So, are you a ‘silent remover’? Why not be brave and truly quit your job?

As a freelance journalist, I spend a lot of time on edge, wondering if I’ll ever work again, but I choose this job. This is what I love. If I didn’t, I wouldn’t. If I wanted to mentally unplug, I’d get a job where no one required my intellect, energy, or emotional investment.

Advocates of quiet quitting finally send the message that simply surviving, rather than living, is acceptable. Get the job done, check the boxes and move on. That doesn’t sit well with anyone who wants to live with a sense of purpose. In any case, since our jobs represent more than 75 percent of our daily life, it is impossible to separate our “real life” from the one we would supposedly leave.


That applies whether we are 20 or 50 years old. Why spend most of your life in a job you don’t care about? And for what? To avoid burnout? I’d burn out sooner working hard at that kind of job.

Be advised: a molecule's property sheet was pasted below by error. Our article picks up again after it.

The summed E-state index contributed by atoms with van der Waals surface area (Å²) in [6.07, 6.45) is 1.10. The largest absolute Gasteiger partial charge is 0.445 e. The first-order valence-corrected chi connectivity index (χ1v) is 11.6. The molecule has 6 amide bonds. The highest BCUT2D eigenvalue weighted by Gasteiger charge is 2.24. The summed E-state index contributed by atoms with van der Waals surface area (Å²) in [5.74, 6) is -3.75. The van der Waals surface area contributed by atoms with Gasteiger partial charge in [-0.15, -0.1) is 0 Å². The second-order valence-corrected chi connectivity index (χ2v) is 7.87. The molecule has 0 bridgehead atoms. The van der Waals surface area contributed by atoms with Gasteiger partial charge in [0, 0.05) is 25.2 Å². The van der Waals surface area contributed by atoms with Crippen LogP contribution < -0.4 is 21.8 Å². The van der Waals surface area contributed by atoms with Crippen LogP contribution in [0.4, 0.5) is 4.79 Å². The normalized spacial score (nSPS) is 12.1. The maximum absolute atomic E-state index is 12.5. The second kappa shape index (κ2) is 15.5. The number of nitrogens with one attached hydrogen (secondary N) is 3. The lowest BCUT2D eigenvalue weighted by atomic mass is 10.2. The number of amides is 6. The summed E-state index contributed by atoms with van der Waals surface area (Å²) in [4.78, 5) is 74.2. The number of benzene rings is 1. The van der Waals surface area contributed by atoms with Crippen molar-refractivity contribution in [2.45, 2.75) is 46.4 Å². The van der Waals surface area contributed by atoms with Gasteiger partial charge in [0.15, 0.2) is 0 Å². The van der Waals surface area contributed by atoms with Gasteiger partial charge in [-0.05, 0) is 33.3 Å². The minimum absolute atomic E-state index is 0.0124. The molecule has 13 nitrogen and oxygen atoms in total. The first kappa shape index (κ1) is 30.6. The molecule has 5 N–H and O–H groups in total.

As the Millennial teacher admitted, two years after “quietly quitting,” she actually quit. She should have done her students, her colleagues, and herself a favor, and quit as soon as she decided that simply showing up was enough. Will her students one day look back at that poker-faced teacher repeating their lessons from memory and think, “I’m so glad I checked it out in her head, so she didn’t work herself to exhaustion”?

If you’re tempted to quietly quit, man or woman, get up and quit. Take a holiday. Find a job you can invest in and work with a purpose. Or take a side job that you are passionate about. But don’t sit back and engulf your colleagues in passive disregard for the work you share.

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